- Chronic: long term (or frequently recurring)
- Obstructive: blockage to air flow
- Pulmonary: refers to the lungs
- Disease: illness, condition
What is COPD?
Chronic obstructive pulmonary disease (COPD), also known as chronic obstructive lung disease (COLD), is an umbrella term used to describe chronic lung diseases that are characterized by progressive limitations of the airflow into and out of the lungs, and increased shortness of breath as the disease progresses. COPD, an insidious disease which is often first diagnosed after some of the lung capacity is already lost, is usually not fully reversible. It is possible to have early stages of COPD without knowing it.
The predominant diseases that fall under this “umbrella term” are:
- Chronic Bronchitis
Note: These two diseases are no longer used as a direct part of the definition of COPD.
- Other lesser known and less common diseases occasionally included are:
– Refractory Asthma
- Shortness of breath
– breathlessness during normal activities
– decreased exercise tolerance
– changes in your breathing
- Chronic Cough
– excessive phlegm (mucus) production
– morning “smokers cough”
- Colds that last weeks instead of days
- Recurring respiratory infections
– bouts of bronchitis every winter
- Unable to keep up activities with people of your same age group
Note: Many people who are at risk for COPD, easily mistake their symptoms with excuses such as:
I’m just out of shape. I keep catching these colds from the kids (or others). I must have an allergy. When I quit smoking, I’ll be fine.
Although smoking is the main cause of COPD, other factors such as environmental and industrial pollutants can also result in COPD in someone who has never smoked.
Smoking – Considered the most common cause of COPD, it occurs most often in people over 40 with a past or present history of smoking. Smoking accounts for over 80% of all those diagnosed with COPD, and 90% of COPD related deaths.
Environmental – Less than 20% of people diagnosed with COPD have never smoked. COPD can also occur in people who have had long-term exposure to lung irritants. Exposure to environmental and/or occupational elements such as certain chemicals, dust, and fumes, as well as heavy or long-term exposure to secondhand smoke or other air pollutants may also contribute to COPD.
– Occupational dusts and chemicals (vapors, irritants, fumes). Indoor air pollutions from some fuels used for cooking and heating, especially in poorly vented dwellings.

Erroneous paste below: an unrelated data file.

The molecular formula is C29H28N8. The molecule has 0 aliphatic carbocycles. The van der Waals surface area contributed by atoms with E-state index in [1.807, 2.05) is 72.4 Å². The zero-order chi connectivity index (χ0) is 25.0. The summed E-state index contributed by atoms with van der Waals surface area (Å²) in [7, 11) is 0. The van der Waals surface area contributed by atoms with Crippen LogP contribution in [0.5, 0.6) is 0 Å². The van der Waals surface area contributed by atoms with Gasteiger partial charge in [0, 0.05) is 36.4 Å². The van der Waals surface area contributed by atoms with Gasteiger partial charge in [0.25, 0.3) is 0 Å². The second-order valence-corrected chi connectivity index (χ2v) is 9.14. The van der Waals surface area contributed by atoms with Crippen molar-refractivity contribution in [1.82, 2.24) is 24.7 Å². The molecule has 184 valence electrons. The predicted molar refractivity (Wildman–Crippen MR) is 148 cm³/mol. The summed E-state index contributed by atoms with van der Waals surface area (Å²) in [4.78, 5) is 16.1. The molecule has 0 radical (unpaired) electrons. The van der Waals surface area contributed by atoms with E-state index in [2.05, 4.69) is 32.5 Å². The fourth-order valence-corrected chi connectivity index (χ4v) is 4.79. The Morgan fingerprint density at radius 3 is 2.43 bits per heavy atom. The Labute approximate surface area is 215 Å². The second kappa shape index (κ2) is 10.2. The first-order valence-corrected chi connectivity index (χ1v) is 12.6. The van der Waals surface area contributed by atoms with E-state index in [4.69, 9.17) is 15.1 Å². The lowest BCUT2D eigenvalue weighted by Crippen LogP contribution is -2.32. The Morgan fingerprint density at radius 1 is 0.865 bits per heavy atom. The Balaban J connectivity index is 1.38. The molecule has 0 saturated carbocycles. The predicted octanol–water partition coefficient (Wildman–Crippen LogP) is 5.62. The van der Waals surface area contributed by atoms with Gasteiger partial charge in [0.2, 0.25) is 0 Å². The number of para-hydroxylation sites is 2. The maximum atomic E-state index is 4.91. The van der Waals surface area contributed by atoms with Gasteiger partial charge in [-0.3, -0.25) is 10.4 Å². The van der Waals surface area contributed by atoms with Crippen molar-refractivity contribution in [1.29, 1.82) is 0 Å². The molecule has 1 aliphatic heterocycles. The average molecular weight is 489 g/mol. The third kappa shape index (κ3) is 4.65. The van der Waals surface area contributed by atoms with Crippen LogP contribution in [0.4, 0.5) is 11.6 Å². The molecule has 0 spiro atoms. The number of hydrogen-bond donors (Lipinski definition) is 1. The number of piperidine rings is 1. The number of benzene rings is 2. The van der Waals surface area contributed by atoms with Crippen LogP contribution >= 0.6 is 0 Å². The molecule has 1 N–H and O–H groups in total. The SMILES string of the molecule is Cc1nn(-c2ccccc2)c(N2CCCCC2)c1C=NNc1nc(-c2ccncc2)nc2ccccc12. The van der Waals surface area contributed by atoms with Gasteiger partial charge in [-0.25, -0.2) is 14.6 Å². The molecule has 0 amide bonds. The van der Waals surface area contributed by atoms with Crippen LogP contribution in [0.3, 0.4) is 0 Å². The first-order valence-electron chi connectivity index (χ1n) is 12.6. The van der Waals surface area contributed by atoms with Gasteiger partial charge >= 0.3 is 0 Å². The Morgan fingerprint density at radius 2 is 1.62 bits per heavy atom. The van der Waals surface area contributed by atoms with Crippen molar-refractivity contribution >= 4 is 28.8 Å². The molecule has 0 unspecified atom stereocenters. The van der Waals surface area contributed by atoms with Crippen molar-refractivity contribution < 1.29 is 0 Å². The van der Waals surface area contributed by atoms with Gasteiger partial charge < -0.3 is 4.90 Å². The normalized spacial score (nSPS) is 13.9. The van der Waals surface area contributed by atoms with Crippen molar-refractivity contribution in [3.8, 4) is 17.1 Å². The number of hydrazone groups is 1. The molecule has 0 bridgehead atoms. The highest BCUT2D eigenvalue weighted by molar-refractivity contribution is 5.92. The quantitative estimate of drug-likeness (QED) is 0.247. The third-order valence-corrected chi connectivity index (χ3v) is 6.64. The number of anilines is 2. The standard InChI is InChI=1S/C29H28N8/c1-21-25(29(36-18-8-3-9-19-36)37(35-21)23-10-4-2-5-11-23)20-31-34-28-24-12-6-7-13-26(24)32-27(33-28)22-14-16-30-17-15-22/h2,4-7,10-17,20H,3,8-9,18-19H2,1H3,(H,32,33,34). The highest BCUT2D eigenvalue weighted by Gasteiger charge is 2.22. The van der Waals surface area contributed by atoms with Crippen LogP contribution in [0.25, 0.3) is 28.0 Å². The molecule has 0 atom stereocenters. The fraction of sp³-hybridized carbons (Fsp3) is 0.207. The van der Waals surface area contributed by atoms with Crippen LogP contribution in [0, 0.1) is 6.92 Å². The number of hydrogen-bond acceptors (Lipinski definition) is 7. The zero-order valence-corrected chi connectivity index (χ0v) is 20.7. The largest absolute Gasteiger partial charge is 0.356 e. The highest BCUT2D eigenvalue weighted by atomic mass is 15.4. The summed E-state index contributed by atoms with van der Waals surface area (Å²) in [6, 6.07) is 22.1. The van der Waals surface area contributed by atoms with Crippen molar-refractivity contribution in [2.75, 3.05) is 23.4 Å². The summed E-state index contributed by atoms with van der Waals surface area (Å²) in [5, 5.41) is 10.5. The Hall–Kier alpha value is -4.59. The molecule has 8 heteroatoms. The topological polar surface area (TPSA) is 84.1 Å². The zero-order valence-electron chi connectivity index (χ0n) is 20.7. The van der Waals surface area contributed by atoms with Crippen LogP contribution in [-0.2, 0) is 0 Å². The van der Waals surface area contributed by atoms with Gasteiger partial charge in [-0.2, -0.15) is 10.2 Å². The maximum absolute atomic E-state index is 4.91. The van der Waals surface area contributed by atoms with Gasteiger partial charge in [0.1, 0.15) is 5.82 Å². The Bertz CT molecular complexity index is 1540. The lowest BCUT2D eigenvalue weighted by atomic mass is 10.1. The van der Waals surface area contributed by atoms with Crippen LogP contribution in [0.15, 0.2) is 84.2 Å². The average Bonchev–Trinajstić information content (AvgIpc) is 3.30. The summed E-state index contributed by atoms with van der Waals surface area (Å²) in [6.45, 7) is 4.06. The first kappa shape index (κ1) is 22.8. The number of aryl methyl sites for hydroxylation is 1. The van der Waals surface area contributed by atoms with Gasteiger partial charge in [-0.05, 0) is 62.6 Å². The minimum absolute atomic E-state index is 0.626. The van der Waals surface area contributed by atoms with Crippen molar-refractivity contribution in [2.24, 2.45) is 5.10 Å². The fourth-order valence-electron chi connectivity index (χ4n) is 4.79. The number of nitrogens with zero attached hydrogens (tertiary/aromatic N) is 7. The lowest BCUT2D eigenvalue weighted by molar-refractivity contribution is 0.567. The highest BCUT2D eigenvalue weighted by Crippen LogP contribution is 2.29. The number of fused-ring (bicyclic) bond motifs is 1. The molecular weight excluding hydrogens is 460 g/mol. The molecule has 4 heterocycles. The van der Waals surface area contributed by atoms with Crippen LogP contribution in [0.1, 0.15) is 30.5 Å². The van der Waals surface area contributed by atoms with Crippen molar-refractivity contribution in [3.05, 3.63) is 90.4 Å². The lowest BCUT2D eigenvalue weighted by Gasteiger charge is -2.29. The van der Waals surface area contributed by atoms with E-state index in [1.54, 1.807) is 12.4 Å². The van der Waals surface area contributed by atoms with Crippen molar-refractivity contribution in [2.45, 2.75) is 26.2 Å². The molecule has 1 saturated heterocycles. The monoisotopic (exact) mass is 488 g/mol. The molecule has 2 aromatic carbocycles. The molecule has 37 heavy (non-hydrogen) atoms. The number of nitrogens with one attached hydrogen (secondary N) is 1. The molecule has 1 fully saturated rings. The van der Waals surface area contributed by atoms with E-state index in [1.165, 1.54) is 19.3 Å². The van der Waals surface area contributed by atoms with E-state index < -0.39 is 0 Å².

– Outdoor air pollution adds to the irritation of the lungs caused by the inhaled particles, although to what degree is unknown.
Genetic – In some people, COPD is caused by a genetic condition known as alpha-1 antitrypsin, or AAT deficiency. While very few people know they have AAT deficiency, it is estimated that close to 100,000 Americans have it. People with AAT deficiency can get COPD even if they have never smoked nor had long-term exposure to harmful pollutants.
Allergies and Asthma – Allergens and asthma can cause changes in the lungs and airways that may lead to the development of COPD.
Nutrition – Poor nutrition can increase the risk for dysfunction within the lungs. Nutrients should come from natural sources rather than supplements.
Periodontal Disease – Recent studies have shown that patients with periodontal disease are one and a half times more likely to develop COPD than those without periodontal disease. It is believed that the bacteria that causes periodontal disease can travel from the mouth into the lungs, causing inflammation and infection.
Low Birth Weight – Poor nutrition during fetal development resulting in smaller dysfunctional lungs has been linked to the development of COPD in later years.
Respiratory infections in early childhood also are associated with reduced lung function and increased respiratory problems in later years. These infections can then lead to COPD.
How is COPD Diagnosed?
The diagnosis for COPD is easily made by measuring a person’s pulmonary function .The basic “standard” for evaluating the severity of COPD is spirometry, also known as the Pulmonary Function Test (PFT). An early diagnosis is important, as once the lung capacity is lost, it cannot be regained. How is COPD Diagnosed?
Spirometry measures the amount of air a person’s lungs can move in and out and at what rate. Done in a doctors office or in a hospital, it is not invasive nor painful. It consists of blowing into a mouthpiece that is attached to a recording device called a spirometer.